Cryptocurrency Aficionados in US Hit by Another Wave of SIM-Swap Hacks

After a period of relative quiet during the first part of this year, “CryptoTwitter” started lighting up late last month with reports of a spate of SIM-swap hacks being waged against known American personages in the crypto investing world, ZDNet reports.

In a SIM-swap hack, attackers take control of a victim’s cell phone and use the phone’s 2FA (2-factor authentication) application to access an owner’s personal accounts, including social media, cryptocurrency exchange and cryptocurrency wallet accounts.

Some of the CryptoTwitter personalities reported that they had successfully repelled attacks against their crypto accounts, but that their social media accounts had been taken over and that hackers were using them to solicit cryptocurrencies from their followers:

Police officers working for the Santa Clara, California-based REACT (Regional Enforcement Allied Computer Team) task force were remarkably efficient in 2017 and 2018 at identifying, arresting and prosecuting more than a dozen prolific SIM-swap conspirators in the US and abroad who collectively stole millions from their victims.

Many of those culprits, including, 21-year-old New Yorker Nicholas Truglia and 18-year-old Boston-area high school valedictorian Joel Ortiz, are now in custody, and Ortiz is serving a ten-year prison sentence.

In November of last year, REACT Task Force Detective Caleb Tuttle told Krebs on Security that most SIM-swap hacks appeared to be being abetted by telecom employees:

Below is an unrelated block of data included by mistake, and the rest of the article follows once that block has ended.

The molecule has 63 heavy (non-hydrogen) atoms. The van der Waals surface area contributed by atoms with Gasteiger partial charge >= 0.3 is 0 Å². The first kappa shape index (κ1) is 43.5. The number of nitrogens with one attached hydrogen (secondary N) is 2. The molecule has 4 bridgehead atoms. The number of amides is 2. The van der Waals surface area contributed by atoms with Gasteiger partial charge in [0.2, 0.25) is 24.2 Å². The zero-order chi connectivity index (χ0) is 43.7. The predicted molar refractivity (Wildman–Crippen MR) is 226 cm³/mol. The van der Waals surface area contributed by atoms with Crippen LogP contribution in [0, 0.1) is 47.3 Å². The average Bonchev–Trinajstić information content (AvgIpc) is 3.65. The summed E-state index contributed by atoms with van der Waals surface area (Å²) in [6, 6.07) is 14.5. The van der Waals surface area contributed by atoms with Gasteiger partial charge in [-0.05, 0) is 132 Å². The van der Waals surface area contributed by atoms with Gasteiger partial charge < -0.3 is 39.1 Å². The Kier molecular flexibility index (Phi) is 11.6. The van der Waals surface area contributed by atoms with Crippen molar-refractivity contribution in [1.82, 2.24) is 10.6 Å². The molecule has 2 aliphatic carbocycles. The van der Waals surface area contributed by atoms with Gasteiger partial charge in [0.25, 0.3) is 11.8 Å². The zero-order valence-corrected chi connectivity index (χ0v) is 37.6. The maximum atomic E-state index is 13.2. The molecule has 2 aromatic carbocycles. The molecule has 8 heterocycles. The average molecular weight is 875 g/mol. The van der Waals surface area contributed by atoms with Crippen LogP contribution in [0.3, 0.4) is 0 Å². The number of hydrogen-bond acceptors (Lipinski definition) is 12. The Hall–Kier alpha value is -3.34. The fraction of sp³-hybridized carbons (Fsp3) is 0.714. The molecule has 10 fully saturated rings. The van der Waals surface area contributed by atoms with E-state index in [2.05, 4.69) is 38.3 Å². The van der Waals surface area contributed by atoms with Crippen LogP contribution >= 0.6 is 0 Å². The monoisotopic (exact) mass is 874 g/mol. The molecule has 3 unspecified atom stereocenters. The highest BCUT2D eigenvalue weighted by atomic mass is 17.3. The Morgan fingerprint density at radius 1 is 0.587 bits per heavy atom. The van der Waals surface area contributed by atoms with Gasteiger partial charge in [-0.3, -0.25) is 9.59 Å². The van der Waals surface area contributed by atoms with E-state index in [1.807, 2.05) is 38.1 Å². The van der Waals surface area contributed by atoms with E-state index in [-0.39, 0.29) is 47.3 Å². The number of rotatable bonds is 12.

“Most of these SIM swaps are being done over the phone, and the notes we’re seeing about the change in the [victim’s] account usually are left either by [a complicit] employee trying to cover their tracks, or because the employee who typed in that note actually believed what they were typing,’…(after being) tricked by a complicit co-worker at another store who falsely claimed that a customer there had already presented ID.”

CryptoTwitter personage Chris Robison tweeted about a recent series of SIM-swap attacks he experienced and also claimed the attacks featured evidence of collaboration with and a cover up by a telecom insider:

Cornell Professor Emin Gun Sirer tweeted that a class-action suit against Telecoms is needed to force the companies to act to prevent SIM-swap attacks:

Terpin is also suing telecom giant AT&T for $224 million USD for its alleged role in the hack.

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